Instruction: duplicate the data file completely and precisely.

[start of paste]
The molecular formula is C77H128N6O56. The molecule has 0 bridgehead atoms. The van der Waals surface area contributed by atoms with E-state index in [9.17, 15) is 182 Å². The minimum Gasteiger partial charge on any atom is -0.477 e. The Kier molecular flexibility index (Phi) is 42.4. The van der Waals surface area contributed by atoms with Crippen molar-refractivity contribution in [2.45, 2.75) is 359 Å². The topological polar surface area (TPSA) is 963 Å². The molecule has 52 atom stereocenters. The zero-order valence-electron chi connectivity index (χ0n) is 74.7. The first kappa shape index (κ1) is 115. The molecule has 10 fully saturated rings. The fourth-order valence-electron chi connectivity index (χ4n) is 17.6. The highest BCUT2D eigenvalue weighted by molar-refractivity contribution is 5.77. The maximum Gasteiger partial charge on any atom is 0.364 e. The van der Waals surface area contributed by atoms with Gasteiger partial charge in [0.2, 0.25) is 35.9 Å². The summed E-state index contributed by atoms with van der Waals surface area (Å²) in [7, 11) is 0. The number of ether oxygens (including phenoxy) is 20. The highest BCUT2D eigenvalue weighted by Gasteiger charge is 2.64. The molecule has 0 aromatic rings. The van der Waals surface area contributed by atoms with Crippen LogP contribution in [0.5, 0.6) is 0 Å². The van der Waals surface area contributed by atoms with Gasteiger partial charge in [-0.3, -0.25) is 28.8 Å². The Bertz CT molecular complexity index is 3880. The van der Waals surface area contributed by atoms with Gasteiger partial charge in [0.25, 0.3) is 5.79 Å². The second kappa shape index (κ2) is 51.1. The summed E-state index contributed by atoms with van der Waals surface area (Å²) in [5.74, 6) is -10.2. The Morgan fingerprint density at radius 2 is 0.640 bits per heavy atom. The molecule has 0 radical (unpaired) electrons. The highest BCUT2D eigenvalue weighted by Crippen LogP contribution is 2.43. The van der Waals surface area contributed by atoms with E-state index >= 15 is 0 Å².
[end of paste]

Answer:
The molecular formula is C77H128N6O56. The molecule has 0 bridgehead atoms. The van der Waals surface area contributed by atoms with E-state index in [9.17, 15) is 182 Å². The minimum Gasteiger partial charge on any atom is -0.477 e. The Kier molecular flexibility index (Phi) is 42.4. The van der Waals surface area contributed by atoms with Crippen molar-refractivity contribution in [2.45, 2.75) is 359 Å². The topological polar surface area (TPSA) is 963 Å². The molecule has 52 atom stereocenters. The zero-order valence-electron chi connectivity index (χ0n) is 74.7. The first kappa shape index (κ1) is 115. The molecule has 10 fully saturated rings. The fourth-order valence-electron chi connectivity index (χ4n) is 17.6. The highest BCUT2D eigenvalue weighted by molar-refractivity contribution is 5.77. The maximum Gasteiger partial charge on any atom is 0.364 e. The van der Waals surface area contributed by atoms with Gasteiger partial charge in [0.2, 0.25) is 35.9 Å². The summed E-state index contributed by atoms with van der Waals surface area (Å²) in [7, 11) is 0. The number of ether oxygens (including phenoxy) is 20. The highest BCUT2D eigenvalue weighted by Gasteiger charge is 2.64. The molecule has 0 aromatic rings. The van der Waals surface area contributed by atoms with Crippen LogP contribution in [0.5, 0.6) is 0 Å². The van der Waals surface area contributed by atoms with Gasteiger partial charge in [-0.3, -0.25) is 28.8 Å². The Bertz CT molecular complexity index is 3880. The van der Waals surface area contributed by atoms with Gasteiger partial charge in [0.25, 0.3) is 5.79 Å². The second kappa shape index (κ2) is 51.1. The summed E-state index contributed by atoms with van der Waals surface area (Å²) in [5.74, 6) is -10.2. The Morgan fingerprint density at radius 2 is 0.640 bits per heavy atom. The molecule has 0 radical (unpaired) electrons. The highest BCUT2D eigenvalue weighted by Crippen LogP contribution is 2.43. The van der Waals surface area contributed by atoms with E-state index >= 15 is 0 Å².